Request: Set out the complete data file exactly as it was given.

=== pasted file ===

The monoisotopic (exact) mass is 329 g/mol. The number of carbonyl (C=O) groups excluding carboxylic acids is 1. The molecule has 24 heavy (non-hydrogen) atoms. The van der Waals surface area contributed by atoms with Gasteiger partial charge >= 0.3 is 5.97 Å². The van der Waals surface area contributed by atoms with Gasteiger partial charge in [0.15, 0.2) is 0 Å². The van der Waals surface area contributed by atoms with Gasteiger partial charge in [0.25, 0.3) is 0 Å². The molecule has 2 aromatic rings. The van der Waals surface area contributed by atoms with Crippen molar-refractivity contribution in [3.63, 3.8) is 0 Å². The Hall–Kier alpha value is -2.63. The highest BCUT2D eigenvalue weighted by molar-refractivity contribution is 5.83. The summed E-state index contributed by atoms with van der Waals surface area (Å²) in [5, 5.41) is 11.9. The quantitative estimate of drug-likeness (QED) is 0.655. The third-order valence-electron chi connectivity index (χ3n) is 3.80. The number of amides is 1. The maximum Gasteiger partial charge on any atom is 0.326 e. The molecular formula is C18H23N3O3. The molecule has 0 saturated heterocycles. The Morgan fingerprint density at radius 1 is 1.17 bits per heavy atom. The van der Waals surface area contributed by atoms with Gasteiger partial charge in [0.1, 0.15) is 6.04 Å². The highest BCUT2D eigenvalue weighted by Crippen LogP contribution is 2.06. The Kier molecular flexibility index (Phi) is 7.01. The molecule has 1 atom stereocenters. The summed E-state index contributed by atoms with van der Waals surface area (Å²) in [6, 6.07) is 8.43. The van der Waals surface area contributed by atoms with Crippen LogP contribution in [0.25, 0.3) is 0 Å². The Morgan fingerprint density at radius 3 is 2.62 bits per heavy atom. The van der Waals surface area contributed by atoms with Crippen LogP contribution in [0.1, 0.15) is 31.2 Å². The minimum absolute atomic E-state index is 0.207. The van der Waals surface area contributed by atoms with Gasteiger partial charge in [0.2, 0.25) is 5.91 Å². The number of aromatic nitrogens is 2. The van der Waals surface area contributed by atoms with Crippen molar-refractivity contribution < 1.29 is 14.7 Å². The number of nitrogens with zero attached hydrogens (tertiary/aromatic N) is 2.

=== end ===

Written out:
The monoisotopic (exact) mass is 329 g/mol. The number of carbonyl (C=O) groups excluding carboxylic acids is 1. The molecule has 24 heavy (non-hydrogen) atoms. The van der Waals surface area contributed by atoms with Gasteiger partial charge >= 0.3 is 5.97 Å². The van der Waals surface area contributed by atoms with Gasteiger partial charge in [0.15, 0.2) is 0 Å². The van der Waals surface area contributed by atoms with Gasteiger partial charge in [0.25, 0.3) is 0 Å². The molecule has 2 aromatic rings. The van der Waals surface area contributed by atoms with Crippen molar-refractivity contribution in [3.63, 3.8) is 0 Å². The Hall–Kier alpha value is -2.63. The highest BCUT2D eigenvalue weighted by molar-refractivity contribution is 5.83. The summed E-state index contributed by atoms with van der Waals surface area (Å²) in [5, 5.41) is 11.9. The quantitative estimate of drug-likeness (QED) is 0.655. The third-order valence-electron chi connectivity index (χ3n) is 3.80. The number of amides is 1. The maximum Gasteiger partial charge on any atom is 0.326 e. The molecular formula is C18H23N3O3. The molecule has 0 saturated heterocycles. The Morgan fingerprint density at radius 1 is 1.17 bits per heavy atom. The van der Waals surface area contributed by atoms with Gasteiger partial charge in [0.1, 0.15) is 6.04 Å². The highest BCUT2D eigenvalue weighted by Crippen LogP contribution is 2.06. The Kier molecular flexibility index (Phi) is 7.01. The molecule has 1 atom stereocenters. The summed E-state index contributed by atoms with van der Waals surface area (Å²) in [6, 6.07) is 8.43. The van der Waals surface area contributed by atoms with Crippen LogP contribution in [0.25, 0.3) is 0 Å². The Morgan fingerprint density at radius 3 is 2.62 bits per heavy atom. The van der Waals surface area contributed by atoms with Crippen LogP contribution in [0.1, 0.15) is 31.2 Å². The minimum absolute atomic E-state index is 0.207. The van der Waals surface area contributed by atoms with Gasteiger partial charge in [0.2, 0.25) is 5.91 Å². The number of aromatic nitrogens is 2. The van der Waals surface area contributed by atoms with Crippen molar-refractivity contribution < 1.29 is 14.7 Å². The number of nitrogens with zero attached hydrogens (tertiary/aromatic N) is 2.